BEACHES have been closed in Frankston and across the Mornington Peninsula.
Mornington Peninsula Shire mayor Cr Sam Hearn said beaches were closed Saturday morning following advice from the Department of Environment Lands Water and Planning and senior police.
The advice was issued after crowds gathered at St Kilda beach on Thursday, despite warnings of the need to lessen the spread of COVID-19 through close contact.
The shire also received complaints about crowds at The Pillars cliff jumping site at Mount Martha.
On Saturday, police were telling people to leave shire-controlled beaches
“They [the government] told us they were going to close beaches and wanted our help by closing our beaches and putting up signs,” Cr Hearn said. “We were happy with that as we had received reports about people congregating on beaches that we manage.
“This happened despite our messages that we didn’t want people down here over the holidays.”
“People shouldn’t travel unless absolutely necessary; they shouldn’t be coming down here just for recreation, they should stay home.”
Police Minister Lisa Neville was quoted in Sunday’s The Age as saying police had been making sure people were compliant with social distancing restrictions. “If you need to go for a walk, exercise, great, but this is not about spending a day at the beach,” Ms Neville said.
An email sent to the shire’s “coastal planning team” said all beach activities were now banned, including “surfing, dog walking and swimming … following the direction of the state government and Victoria Police”.
Cr Hearn said the shire had “sat tight” after being contacted by DELWP on Friday, but decided to put out a news release on Saturday because the state government had not made its expected announcement.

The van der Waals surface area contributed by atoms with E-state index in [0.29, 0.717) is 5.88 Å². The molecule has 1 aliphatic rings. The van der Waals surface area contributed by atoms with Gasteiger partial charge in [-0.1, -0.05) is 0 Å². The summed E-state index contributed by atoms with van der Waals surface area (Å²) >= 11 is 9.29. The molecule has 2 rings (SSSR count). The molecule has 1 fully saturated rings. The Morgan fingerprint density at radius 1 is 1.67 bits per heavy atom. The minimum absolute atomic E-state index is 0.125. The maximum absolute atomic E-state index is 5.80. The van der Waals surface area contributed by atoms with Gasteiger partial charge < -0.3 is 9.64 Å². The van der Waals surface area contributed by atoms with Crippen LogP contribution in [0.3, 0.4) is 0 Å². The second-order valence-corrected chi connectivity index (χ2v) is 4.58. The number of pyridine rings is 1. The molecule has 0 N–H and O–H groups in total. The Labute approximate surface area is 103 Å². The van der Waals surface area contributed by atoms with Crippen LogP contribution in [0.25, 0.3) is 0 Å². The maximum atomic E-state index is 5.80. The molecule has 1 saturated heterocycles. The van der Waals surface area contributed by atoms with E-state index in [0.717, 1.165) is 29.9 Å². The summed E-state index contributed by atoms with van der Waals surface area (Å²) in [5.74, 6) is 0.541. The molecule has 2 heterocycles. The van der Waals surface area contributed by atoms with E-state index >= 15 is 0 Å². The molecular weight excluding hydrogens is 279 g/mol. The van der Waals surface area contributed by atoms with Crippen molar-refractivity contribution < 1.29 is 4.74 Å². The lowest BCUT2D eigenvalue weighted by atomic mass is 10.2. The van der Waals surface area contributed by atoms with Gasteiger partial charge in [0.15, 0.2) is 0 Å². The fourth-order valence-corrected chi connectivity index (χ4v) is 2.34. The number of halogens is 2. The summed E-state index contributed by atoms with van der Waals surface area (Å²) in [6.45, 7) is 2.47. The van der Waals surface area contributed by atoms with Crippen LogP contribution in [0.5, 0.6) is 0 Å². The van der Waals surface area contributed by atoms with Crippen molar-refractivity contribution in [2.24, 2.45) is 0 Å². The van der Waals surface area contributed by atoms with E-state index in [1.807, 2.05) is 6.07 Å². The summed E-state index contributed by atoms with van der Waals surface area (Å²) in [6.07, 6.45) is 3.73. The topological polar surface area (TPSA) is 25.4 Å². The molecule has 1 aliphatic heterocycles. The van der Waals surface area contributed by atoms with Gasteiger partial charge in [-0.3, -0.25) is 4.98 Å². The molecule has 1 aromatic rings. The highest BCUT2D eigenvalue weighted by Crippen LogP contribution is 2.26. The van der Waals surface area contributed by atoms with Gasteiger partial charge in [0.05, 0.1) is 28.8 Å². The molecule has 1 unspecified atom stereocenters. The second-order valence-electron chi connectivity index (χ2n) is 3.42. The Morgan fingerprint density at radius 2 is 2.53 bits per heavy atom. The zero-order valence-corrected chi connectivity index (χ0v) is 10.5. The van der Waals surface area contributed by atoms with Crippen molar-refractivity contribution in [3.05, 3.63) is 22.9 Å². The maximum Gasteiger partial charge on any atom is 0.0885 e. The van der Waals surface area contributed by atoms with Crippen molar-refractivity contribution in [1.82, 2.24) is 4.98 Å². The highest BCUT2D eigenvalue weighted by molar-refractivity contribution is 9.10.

Other bayside councils closed their beaches in response to the same advice from the government.
On Sunday, Cr Hearn said the beaches would be closed to swimmers and yacht clubs. Boat ramps were also closed.
He said the ban included leash-free dog beaches.
Cr Hearn said Parks Victoria would keep open beaches within Mornington Peninsula National Park, which runs along the coast from Flinders to Point Nepean.
Cr Hearn said hoped the ban on the public use of beaches “will be lifted in a short time”.
“We’ll keep the beaches closed over the next bit of time and then review the situation.”
Cr Hearn a keen surfer, said he knew how important the beaches were for exercise “and mental health”.
“We don’t want them closed for months and months, but this could be a circuit breaker to stop large numbers of people congregating on the beaches.”
He hoped “responsible guidelines” for the use of beaches could be formulated by state and federal governments.
“Most Australians live on the coast and the beaches are important to them.”